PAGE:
Veterans Affairs

In the winter of 1950, Chinese communist forces stampeded across the frozen border with North Korea. American troops were among those on the other side. They were surrounded and outnumbered.

It became known as "The Battle of Chosin Reservoir," and it left thousands of American service members dead or wounded.

Many Americans just went missing — for decades. Among them was 22-year-old Sgt. Robert Dakin, of Waltham, Mass.

The fix is broken.

Two years ago Congress created the Veterans Choice Program after scandals revealed that some veterans were waiting months to get essential medical care. The $10 billion program was designed to get veterans care quickly by letting them choose a doctor outside the VA system. Now Congress and the U.S. Department of Veterans Affairs are pushing through new legislation to fix the program.

Midway through Matt Keil's second deployment in Iraq, he came home and married his fiancee, Tracy, in 2007.

He had two weeks R&R; no time for a honeymoon.

Before he went back to war the couple had the sort of conversation unique to newlyweds in the military. "I told her if you get a phone call that I'm injured, I'm probably fine," Matt says. "But if they come to the apartment or to your work in person, then I'm dead."

Allison Herrera

Soldiers returning from battle face special challenges. Thousands suffer from Post-Traumatic Stress Disorder and their care can be more involved and long-term. The nation’s VA hospitals, although under recent scrutiny, will care for more than a million of the nation’s soldiers.

 

But, the nation’s Native American veterans face a set of extra challenges after fighting on the front lines.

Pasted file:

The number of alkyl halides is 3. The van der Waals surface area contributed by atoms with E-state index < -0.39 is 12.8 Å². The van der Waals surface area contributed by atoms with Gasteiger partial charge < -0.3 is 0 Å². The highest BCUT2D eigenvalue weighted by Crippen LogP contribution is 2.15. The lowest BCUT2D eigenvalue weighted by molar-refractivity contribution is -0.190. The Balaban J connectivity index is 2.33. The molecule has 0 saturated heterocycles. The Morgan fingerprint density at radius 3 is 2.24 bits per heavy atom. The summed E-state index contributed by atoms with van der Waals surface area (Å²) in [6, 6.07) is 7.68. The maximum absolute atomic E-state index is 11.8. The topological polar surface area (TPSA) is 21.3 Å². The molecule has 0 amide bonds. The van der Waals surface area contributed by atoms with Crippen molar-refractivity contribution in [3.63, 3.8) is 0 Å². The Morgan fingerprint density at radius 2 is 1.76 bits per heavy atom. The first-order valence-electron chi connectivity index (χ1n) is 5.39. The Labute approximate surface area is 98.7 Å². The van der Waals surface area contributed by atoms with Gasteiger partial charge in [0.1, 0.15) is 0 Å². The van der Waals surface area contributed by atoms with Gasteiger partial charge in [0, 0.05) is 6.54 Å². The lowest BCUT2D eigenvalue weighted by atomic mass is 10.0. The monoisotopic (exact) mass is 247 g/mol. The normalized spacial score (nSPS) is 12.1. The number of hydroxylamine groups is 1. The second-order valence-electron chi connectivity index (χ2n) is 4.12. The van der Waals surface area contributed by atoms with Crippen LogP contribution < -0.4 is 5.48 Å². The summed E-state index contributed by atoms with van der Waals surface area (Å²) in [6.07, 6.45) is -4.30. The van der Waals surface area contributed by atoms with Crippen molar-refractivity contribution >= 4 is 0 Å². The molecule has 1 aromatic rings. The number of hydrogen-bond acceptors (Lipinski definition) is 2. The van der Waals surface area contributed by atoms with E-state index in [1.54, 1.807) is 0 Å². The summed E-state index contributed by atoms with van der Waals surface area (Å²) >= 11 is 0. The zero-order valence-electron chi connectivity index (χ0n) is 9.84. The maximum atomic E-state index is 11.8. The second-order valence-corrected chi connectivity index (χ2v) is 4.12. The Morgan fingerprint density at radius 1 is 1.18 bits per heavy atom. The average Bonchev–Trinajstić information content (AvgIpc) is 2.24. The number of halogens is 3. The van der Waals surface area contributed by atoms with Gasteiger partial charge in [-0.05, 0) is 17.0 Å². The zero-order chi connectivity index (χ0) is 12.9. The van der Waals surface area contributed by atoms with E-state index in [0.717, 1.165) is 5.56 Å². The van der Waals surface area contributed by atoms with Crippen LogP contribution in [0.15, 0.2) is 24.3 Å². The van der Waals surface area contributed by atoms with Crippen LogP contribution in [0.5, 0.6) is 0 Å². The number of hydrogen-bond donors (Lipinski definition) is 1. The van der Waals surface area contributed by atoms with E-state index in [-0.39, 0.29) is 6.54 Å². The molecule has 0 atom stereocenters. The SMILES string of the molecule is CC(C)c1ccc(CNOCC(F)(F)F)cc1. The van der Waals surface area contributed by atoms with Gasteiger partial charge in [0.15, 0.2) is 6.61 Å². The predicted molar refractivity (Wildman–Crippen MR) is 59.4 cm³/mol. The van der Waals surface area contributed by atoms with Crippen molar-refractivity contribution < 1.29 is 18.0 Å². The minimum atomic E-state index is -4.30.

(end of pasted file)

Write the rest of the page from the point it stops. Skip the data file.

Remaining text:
Recent government sanctions against predatory for-profit colleges that preyed on veterans by using inflated job promises have opened the window on the wider challenges of helping veterans transition from service to higher education.

Veterans serving time behind bars are still entitled to some — but not all — of the benefits earned through military service. Wednesday, we told you the story of the struggle one former inmate faced trying to inform the Department of Veterans Affairs about his incarceration. Today, we look at a one-of-a kind inmate-run program trying to help other incarcerated veterans work and communicate with the VA to get their benefits.

Clay Hull has a stubborn sense of justice.

After an improvised explosive device blast in Iraq ended his time in the military, he fought the Army and the Department of Veterans Affairs over the amount of compensation they awarded him for his injuries.

"If I'm in the wrong, I'll admit it. But I'm not going to let somebody just push me around, especially the VA," he says.

It was complicated and drawn out, but Hull now gets the maximum the VA pays for disability.

At a warehouse near Dallas, a black Lab named Papi tugs on a rope to open a fridge and passes his trainer a plastic water bottle with his mouth.

Service dogs are often trained to help veterans with physical disabilities. Now, a growing number are being trained to meet the demand from vets with post-traumatic stress disorder and other mental health issues.

Those dogs learn extra tricks — how to sweep a house for intruders, for example, so a veteran feels safe.

The Obama administration says it wants to end veterans homelessness by the end of this year — but it's not going to happen. That's partly because, despite government support, many landlords remain reluctant to rent to homeless individuals.

At the end of October, almost 6,200 homeless military veterans had government vouchers to cover their rent, but they had yet to find landlords willing to accept them. Among those vets is Joseph Coles of Washington, D.C., where you're lucky to get a one-bedroom apartment for less than $1,400 a month.

In 2009, President Obama and then-Secretary of Veterans Affairs Eric Shinseki announced a lofty goal of zero percent homelessness among veterans by 2015. They haven’t reached that goal, but they have made notable gains, decreasing homelessness by more than 30 percent in the past five years.

NPR veterans correspondent Quil Lawrence speaks with Here & Now’s Eric Westervelt about how the government has been able to curb homelessness among veterans, but also where there is still work left to be done.

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